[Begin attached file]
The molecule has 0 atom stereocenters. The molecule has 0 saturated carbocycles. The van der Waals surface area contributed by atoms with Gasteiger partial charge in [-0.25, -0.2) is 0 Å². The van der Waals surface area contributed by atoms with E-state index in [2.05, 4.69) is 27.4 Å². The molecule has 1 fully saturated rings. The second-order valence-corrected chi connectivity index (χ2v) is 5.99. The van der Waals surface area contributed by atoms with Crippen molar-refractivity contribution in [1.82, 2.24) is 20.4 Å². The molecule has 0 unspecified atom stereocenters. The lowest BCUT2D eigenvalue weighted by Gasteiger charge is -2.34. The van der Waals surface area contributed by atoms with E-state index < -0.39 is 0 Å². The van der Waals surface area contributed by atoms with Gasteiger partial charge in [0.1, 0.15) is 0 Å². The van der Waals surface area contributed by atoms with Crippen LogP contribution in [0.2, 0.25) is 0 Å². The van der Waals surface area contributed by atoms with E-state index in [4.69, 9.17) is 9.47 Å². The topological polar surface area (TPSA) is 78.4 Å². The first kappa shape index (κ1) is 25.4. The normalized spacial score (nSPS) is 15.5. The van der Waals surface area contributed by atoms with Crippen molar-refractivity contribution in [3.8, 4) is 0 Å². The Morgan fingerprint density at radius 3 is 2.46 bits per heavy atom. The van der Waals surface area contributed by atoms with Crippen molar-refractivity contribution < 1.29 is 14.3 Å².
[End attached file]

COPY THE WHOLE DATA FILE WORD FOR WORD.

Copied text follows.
The molecule has 0 atom stereocenters. The molecule has 0 saturated carbocycles. The van der Waals surface area contributed by atoms with Gasteiger partial charge in [-0.25, -0.2) is 0 Å². The van der Waals surface area contributed by atoms with E-state index in [2.05, 4.69) is 27.4 Å². The molecule has 1 fully saturated rings. The second-order valence-corrected chi connectivity index (χ2v) is 5.99. The van der Waals surface area contributed by atoms with Crippen molar-refractivity contribution in [1.82, 2.24) is 20.4 Å². The molecule has 0 unspecified atom stereocenters. The lowest BCUT2D eigenvalue weighted by Gasteiger charge is -2.34. The van der Waals surface area contributed by atoms with E-state index < -0.39 is 0 Å². The van der Waals surface area contributed by atoms with Gasteiger partial charge in [0.1, 0.15) is 0 Å². The van der Waals surface area contributed by atoms with Crippen LogP contribution in [0.2, 0.25) is 0 Å². The van der Waals surface area contributed by atoms with E-state index in [4.69, 9.17) is 9.47 Å². The topological polar surface area (TPSA) is 78.4 Å². The first kappa shape index (κ1) is 25.4. The normalized spacial score (nSPS) is 15.5. The van der Waals surface area contributed by atoms with Crippen molar-refractivity contribution in [3.8, 4) is 0 Å². The Morgan fingerprint density at radius 3 is 2.46 bits per heavy atom. The van der Waals surface area contributed by atoms with Crippen molar-refractivity contribution < 1.29 is 14.3 Å².